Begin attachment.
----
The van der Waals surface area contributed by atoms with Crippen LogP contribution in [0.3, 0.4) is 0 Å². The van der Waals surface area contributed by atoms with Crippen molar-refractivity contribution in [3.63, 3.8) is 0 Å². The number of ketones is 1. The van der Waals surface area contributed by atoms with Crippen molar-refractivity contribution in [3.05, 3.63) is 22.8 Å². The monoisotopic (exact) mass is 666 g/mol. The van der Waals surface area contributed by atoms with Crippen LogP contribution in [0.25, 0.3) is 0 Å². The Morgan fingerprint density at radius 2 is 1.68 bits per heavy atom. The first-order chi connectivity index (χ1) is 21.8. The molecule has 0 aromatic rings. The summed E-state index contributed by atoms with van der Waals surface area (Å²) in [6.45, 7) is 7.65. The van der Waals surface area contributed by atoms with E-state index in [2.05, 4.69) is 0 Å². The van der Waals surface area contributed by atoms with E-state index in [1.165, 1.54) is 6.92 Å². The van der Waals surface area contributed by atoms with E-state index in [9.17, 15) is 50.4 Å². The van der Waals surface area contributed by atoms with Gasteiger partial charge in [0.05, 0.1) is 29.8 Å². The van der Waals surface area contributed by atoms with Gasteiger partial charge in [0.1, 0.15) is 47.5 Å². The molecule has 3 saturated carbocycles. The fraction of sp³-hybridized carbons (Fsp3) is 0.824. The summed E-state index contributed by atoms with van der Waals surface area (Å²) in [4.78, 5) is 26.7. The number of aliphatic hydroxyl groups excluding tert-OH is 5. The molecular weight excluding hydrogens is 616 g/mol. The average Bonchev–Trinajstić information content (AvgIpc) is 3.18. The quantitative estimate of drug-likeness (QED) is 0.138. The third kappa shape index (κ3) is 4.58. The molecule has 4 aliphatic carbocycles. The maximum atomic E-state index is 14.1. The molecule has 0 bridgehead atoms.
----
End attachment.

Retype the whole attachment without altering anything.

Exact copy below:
The van der Waals surface area contributed by atoms with Crippen LogP contribution in [0.3, 0.4) is 0 Å². The van der Waals surface area contributed by atoms with Crippen molar-refractivity contribution in [3.63, 3.8) is 0 Å². The number of ketones is 1. The van der Waals surface area contributed by atoms with Crippen molar-refractivity contribution in [3.05, 3.63) is 22.8 Å². The monoisotopic (exact) mass is 666 g/mol. The van der Waals surface area contributed by atoms with Crippen LogP contribution in [0.25, 0.3) is 0 Å². The Morgan fingerprint density at radius 2 is 1.68 bits per heavy atom. The first-order chi connectivity index (χ1) is 21.8. The molecule has 0 aromatic rings. The summed E-state index contributed by atoms with van der Waals surface area (Å²) in [6.45, 7) is 7.65. The van der Waals surface area contributed by atoms with E-state index in [2.05, 4.69) is 0 Å². The van der Waals surface area contributed by atoms with E-state index in [1.165, 1.54) is 6.92 Å². The van der Waals surface area contributed by atoms with E-state index in [9.17, 15) is 50.4 Å². The van der Waals surface area contributed by atoms with Gasteiger partial charge in [0.05, 0.1) is 29.8 Å². The van der Waals surface area contributed by atoms with Gasteiger partial charge in [0.1, 0.15) is 47.5 Å². The molecule has 3 saturated carbocycles. The fraction of sp³-hybridized carbons (Fsp3) is 0.824. The summed E-state index contributed by atoms with van der Waals surface area (Å²) in [4.78, 5) is 26.7. The number of aliphatic hydroxyl groups excluding tert-OH is 5. The molecular weight excluding hydrogens is 616 g/mol. The average Bonchev–Trinajstić information content (AvgIpc) is 3.18. The quantitative estimate of drug-likeness (QED) is 0.138. The third kappa shape index (κ3) is 4.58. The molecule has 4 aliphatic carbocycles. The maximum atomic E-state index is 14.1. The molecule has 0 bridgehead atoms.